New Survey Finds Anti-Semitic Attitudes Steady In Europe

1

Print Friendly, PDF & Email

neon.jpgA new survey of seven countries across Europe revealed that nearly half of the Europeans surveyed believe Jews are not loyal to their country and more than one-third believe they have “too much power” in business and finance.

The findings were released Tuesday by the Anti-Defamation League (ADL) in New York.
 
The study, “Attitudes Toward Jews in Seven European Countries”, shows millions continue to believe the classical anti-Semitic canards that have persistently pursued Jews through the centuries. 
 
The opinion survey of 3,500 adults – 500 in each of the seven European countries – Austria, France, Hungary, Poland, Germany, Spain and the United Kingdom – conducted from December 1, 2008 to January 13, 2009, found 31% of the respondents across Europe blame Jews in the financial industry for the current global economic crisis.
           
Overall, 40% of Europeans in the countries polled believe that Jews have too much power in the business world, with more than half of Hungarian, Spanish and Polish respondents agreeing with that statement.           
  
 “This poll confirms that anti-Semitism remains alive and well in the minds of many Europeans,” said Abraham H. Foxman, ADL’s national director. 
 
“It is distressing that there seems to be no movement away from the constancy of anti-Semitic held views, with accusations about Jews of disloyalty, control and responsibility for the death of Jesus.”
 
 “In the wake of the global financial crisis, the strong belief of excessive Jewish influence on business and finance is especially worrisome,” Foxman added. 
 
“Clearly, age old anti-Semitic stereotypes die hard, particularly on a continent which is witnessing a surge in violent attacks on Jews and Jewish institutions following the war in Gaza.”
           
A comparison with the 2007 survey indicates that over the past two years levels of anti-Semitism have remained steady in six of the seven countries tested. 
 
The United Kingdom was the only country in which there was a marked decline, ADL said.
 
The percentage of those believing that Jews “have too much power in the business world” increased by 7% in Hungary, 6% in Poland and 5% in France.
 
ADL commissioned First International Resources to conduct the survey.  Fielded in Europe by Taylor Nelson Sofres, it was conducted in the native language of each of the countries among the general population.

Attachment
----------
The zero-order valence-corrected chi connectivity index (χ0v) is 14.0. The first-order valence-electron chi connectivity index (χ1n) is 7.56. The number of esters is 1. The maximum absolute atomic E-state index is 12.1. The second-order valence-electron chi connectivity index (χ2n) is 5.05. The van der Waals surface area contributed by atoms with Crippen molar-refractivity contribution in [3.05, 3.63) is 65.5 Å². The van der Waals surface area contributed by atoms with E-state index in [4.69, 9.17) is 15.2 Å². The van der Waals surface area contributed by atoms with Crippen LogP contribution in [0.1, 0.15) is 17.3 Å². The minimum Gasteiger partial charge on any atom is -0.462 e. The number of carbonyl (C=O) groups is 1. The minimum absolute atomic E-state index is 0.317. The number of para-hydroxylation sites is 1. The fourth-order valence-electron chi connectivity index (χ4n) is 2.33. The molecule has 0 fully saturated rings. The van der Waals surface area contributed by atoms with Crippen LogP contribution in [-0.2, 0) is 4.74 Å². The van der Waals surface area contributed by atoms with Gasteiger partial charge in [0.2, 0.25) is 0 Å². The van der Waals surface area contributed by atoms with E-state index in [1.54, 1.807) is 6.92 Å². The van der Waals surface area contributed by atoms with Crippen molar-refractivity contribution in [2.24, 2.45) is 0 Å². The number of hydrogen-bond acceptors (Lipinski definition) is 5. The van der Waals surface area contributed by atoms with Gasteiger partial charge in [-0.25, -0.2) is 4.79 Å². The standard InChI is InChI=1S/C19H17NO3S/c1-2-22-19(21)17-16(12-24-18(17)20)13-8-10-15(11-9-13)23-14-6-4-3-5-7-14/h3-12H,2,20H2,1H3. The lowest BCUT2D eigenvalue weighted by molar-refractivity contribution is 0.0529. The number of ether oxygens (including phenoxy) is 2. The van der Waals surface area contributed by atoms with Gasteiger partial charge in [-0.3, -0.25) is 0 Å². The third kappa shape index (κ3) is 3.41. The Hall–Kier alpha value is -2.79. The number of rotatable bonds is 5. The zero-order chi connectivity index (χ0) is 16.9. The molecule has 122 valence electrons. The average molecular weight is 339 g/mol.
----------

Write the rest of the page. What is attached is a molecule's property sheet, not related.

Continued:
Country by Country findings on anti-Semitic attitudes  
 
In responding “probably true” to the statement, “Jews are more loyal to Israel than their own country,” the 2009 survey found:
Austria – 47%, down from 54% in 2007
France – 38%, down from 39% in 2007
Germany – 53%, up from 51% in 2007
Hungary – 40%, down from 50% in 2007
Poland – 63%, up from 59% in 2007
Spain – 64%, up from 60% in 2007
The United Kingdom – 37%, down from 50% in 2007
 
In responding “probably true” to the statement, “Jews have too much power in the business world,” the 2009 survey found:
Austria – 36%, down from 37% in 2007
France –  33%, up from 28% in 2007
Germany – 21%, unchanged from 2007
Hungary – 67%, up from 60% in 2007
Poland – 55%, up from 49% in 2007
Spain – 56%, up from 53% in 2007
The United Kingdom – 15%, down from 22% in 2007
 
In responding “probably true” to the statement “Jews have too much power in international financial markets,” the 2009 survey found:
Austria – 37%, down from 43% in 2007
France – 27%, down from 28% in 2007
Germany – 22%, down from 25% in 2007
Hungary – 59%, down from 61% in 2007
Poland – 54%, unchanged from 2007
Spain –74%, up from 68% in 2007
The United Kingdom – 15%, down from 21% in 2007
 
In responding “probably true” to the statement “Jews still talk too much about what happened to them in the Holocaust,” the 2009 survey found:
 
Austria – 55%, up from 54% in 2007
France – 33%, down from 40 % in 2007
Germany – 45%, unchanged from 2007
Hungary – 56%, down from 58% from 2007
Poland – 55%, down from 58% in 2007
Spain – 42%, down from 46% in 2007
The United Kingdom – 20%, down from 28% in 2007


1 COMMENT